Most historical studies of English justices of the peace have concentrated on the work of county commissions, leaving the sparser records of city and borough justices largely neglected. This early order book of the city of Oxford's justices in quarter sessions illustrates the special problems of an urban magistracy in a rather special place, at a time when both university and city were feeling the strain of rapid population growth in a cramped environment. It shows, sometimes in harrowing detail, how the Oxford Bench [an unusual mix of shopkeepers, brewers, lawyers, and university dons] struggled to control crime, vagrancy, disorder, and poverty in a divided community. Much of the business of these early seventeenth-century courts would be all too familiar to the modern magistrate: an endless stream of cases of petty larceny, assault, abusive behaviour, unlicensed ale-selling; hopeless recidivists testing the patience of the court to its limit. The sanctions available to the seventeenth-century JP, however, were very different, fines and imprisonment being much less common than consignment to the whipping post, the cage, the stocks, the ducking stool, the House of Correction and, when all else failed, the gallows.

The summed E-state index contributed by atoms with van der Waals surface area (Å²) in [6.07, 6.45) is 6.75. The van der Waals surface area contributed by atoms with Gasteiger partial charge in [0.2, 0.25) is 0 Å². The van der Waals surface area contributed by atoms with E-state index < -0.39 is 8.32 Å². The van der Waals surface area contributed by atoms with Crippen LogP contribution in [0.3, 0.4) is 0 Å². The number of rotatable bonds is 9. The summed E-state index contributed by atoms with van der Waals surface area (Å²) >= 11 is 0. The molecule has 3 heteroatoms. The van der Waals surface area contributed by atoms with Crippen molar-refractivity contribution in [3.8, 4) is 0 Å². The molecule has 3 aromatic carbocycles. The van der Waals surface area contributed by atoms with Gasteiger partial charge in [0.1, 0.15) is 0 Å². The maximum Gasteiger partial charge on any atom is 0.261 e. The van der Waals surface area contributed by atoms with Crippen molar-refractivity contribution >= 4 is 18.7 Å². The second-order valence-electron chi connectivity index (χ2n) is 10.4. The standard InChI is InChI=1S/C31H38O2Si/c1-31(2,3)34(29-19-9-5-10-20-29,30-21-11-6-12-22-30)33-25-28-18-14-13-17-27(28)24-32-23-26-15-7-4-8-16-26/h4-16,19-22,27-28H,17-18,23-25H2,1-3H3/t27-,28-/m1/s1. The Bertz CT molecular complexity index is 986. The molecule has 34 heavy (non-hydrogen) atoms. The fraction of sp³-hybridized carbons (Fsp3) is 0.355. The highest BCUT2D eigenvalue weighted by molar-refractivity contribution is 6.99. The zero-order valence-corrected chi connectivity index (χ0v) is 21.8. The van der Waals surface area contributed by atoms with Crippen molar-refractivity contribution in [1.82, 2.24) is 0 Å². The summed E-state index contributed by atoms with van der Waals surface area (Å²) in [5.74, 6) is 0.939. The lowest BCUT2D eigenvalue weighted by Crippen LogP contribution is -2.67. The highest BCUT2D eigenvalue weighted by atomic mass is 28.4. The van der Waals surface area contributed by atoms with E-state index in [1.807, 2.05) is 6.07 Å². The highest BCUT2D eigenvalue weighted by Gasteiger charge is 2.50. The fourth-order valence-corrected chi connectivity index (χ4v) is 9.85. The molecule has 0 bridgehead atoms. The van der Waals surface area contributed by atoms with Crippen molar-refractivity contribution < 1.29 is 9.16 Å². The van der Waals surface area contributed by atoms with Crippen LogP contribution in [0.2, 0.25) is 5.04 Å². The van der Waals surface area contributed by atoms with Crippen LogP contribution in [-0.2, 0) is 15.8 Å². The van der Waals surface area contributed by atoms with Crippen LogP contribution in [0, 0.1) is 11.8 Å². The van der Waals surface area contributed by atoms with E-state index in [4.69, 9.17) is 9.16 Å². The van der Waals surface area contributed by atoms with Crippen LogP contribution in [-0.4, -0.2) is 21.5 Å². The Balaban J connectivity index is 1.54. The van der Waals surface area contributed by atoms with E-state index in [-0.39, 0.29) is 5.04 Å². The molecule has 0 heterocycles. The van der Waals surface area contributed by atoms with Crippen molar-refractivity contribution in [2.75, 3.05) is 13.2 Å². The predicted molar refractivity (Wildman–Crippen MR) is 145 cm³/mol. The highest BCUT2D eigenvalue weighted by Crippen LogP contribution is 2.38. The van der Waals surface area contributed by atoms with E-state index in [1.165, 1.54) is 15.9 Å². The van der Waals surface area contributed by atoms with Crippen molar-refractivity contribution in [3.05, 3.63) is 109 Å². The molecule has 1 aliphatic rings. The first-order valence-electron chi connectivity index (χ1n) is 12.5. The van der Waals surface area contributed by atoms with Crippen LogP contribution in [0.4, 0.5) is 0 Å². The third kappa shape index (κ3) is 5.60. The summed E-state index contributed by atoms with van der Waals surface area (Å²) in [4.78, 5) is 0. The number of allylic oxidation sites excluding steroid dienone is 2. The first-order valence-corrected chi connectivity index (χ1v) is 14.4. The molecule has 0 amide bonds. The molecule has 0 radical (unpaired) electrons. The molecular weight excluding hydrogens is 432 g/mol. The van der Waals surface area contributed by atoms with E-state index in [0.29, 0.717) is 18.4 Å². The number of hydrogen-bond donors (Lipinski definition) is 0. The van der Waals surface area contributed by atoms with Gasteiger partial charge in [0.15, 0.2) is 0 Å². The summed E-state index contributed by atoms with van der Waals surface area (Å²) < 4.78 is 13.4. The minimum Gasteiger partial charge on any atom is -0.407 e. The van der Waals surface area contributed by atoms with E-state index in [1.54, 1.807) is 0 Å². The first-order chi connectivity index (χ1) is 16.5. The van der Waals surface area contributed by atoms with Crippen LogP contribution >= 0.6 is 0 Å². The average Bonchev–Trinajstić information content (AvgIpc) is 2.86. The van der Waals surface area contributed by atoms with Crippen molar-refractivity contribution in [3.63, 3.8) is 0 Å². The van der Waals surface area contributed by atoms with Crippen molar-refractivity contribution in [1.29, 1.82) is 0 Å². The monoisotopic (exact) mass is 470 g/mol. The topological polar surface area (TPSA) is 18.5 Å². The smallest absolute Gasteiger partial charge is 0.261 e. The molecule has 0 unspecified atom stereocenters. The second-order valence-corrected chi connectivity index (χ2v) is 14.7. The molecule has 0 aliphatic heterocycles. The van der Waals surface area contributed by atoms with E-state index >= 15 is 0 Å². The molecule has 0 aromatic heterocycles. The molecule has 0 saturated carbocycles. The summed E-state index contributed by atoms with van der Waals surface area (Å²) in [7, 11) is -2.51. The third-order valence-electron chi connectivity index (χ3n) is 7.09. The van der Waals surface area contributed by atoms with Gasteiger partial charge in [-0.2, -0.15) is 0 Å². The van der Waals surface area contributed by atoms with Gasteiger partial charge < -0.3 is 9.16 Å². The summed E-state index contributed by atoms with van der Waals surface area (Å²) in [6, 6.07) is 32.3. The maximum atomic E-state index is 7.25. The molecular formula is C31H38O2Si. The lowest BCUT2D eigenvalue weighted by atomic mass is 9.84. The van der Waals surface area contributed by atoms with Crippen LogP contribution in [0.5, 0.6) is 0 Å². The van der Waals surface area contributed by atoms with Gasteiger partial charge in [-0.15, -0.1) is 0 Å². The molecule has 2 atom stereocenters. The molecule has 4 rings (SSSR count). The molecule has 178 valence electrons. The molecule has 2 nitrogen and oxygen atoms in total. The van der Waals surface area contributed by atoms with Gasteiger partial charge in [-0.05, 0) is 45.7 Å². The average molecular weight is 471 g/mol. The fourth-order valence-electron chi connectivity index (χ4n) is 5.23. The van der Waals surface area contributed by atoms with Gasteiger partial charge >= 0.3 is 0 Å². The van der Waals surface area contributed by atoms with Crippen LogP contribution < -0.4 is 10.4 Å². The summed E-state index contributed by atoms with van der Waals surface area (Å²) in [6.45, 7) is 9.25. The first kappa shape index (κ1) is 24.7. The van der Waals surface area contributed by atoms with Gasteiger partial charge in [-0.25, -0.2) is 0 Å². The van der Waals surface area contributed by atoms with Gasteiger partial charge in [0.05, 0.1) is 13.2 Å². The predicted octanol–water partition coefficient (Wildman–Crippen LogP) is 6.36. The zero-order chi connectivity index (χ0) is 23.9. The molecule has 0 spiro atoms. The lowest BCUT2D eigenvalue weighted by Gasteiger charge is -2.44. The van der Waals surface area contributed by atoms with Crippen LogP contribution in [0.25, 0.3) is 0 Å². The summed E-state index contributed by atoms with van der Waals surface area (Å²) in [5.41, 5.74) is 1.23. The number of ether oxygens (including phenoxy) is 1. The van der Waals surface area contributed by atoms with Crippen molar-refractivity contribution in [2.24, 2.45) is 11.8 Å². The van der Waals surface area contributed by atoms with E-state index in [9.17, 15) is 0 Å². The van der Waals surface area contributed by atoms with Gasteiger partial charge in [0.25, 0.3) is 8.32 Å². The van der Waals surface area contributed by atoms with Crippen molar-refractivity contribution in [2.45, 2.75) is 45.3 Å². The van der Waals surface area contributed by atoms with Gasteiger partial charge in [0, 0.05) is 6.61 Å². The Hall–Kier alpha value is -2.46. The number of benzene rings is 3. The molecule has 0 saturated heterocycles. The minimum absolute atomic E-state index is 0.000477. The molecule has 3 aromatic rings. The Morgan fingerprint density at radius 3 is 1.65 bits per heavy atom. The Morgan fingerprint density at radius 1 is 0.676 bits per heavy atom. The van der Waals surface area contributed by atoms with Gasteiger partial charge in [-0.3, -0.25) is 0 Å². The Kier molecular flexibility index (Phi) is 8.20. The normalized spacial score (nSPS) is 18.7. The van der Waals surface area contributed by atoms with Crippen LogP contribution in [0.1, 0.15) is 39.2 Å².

Publisher: Oxford Historical Society
Number of pages: 234
Weight: 666 g
Dimensions: 216 x 138 x 15 mm
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